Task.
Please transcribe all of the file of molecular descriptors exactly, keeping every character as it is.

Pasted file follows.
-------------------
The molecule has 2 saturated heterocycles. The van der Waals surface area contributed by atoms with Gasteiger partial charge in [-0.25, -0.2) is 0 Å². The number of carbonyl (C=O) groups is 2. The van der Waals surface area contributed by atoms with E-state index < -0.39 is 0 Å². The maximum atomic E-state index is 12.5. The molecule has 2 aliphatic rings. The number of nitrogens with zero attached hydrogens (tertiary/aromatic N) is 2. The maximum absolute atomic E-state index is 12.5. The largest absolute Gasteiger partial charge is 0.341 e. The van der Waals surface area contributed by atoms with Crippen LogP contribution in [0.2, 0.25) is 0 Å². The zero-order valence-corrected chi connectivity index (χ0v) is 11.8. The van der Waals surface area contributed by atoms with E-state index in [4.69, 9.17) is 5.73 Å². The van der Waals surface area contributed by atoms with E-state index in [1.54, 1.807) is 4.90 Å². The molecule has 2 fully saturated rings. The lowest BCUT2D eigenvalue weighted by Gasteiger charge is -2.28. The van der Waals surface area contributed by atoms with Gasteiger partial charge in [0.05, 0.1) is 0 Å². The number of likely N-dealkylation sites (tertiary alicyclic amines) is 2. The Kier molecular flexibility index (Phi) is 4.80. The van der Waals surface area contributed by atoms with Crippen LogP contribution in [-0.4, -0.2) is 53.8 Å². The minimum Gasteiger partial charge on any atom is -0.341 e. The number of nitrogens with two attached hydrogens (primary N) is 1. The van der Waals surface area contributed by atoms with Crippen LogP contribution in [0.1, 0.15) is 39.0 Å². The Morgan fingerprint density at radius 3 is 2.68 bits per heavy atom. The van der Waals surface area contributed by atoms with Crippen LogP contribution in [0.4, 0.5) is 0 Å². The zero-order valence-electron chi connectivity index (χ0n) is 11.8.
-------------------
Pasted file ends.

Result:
The molecule has 2 saturated heterocycles. The van der Waals surface area contributed by atoms with Gasteiger partial charge in [-0.25, -0.2) is 0 Å². The number of carbonyl (C=O) groups is 2. The van der Waals surface area contributed by atoms with E-state index < -0.39 is 0 Å². The maximum atomic E-state index is 12.5. The molecule has 2 aliphatic rings. The number of nitrogens with zero attached hydrogens (tertiary/aromatic N) is 2. The maximum absolute atomic E-state index is 12.5. The largest absolute Gasteiger partial charge is 0.341 e. The van der Waals surface area contributed by atoms with Crippen LogP contribution in [0.2, 0.25) is 0 Å². The zero-order valence-corrected chi connectivity index (χ0v) is 11.8. The van der Waals surface area contributed by atoms with E-state index in [4.69, 9.17) is 5.73 Å². The van der Waals surface area contributed by atoms with E-state index in [1.54, 1.807) is 4.90 Å². The molecule has 2 fully saturated rings. The lowest BCUT2D eigenvalue weighted by Gasteiger charge is -2.28. The van der Waals surface area contributed by atoms with Gasteiger partial charge in [0.05, 0.1) is 0 Å². The number of likely N-dealkylation sites (tertiary alicyclic amines) is 2. The Kier molecular flexibility index (Phi) is 4.80. The van der Waals surface area contributed by atoms with Crippen LogP contribution in [-0.4, -0.2) is 53.8 Å². The minimum Gasteiger partial charge on any atom is -0.341 e. The number of nitrogens with two attached hydrogens (primary N) is 1. The van der Waals surface area contributed by atoms with Crippen LogP contribution in [0.1, 0.15) is 39.0 Å². The Morgan fingerprint density at radius 3 is 2.68 bits per heavy atom. The van der Waals surface area contributed by atoms with Crippen LogP contribution in [0.4, 0.5) is 0 Å². The zero-order valence-electron chi connectivity index (χ0n) is 11.8.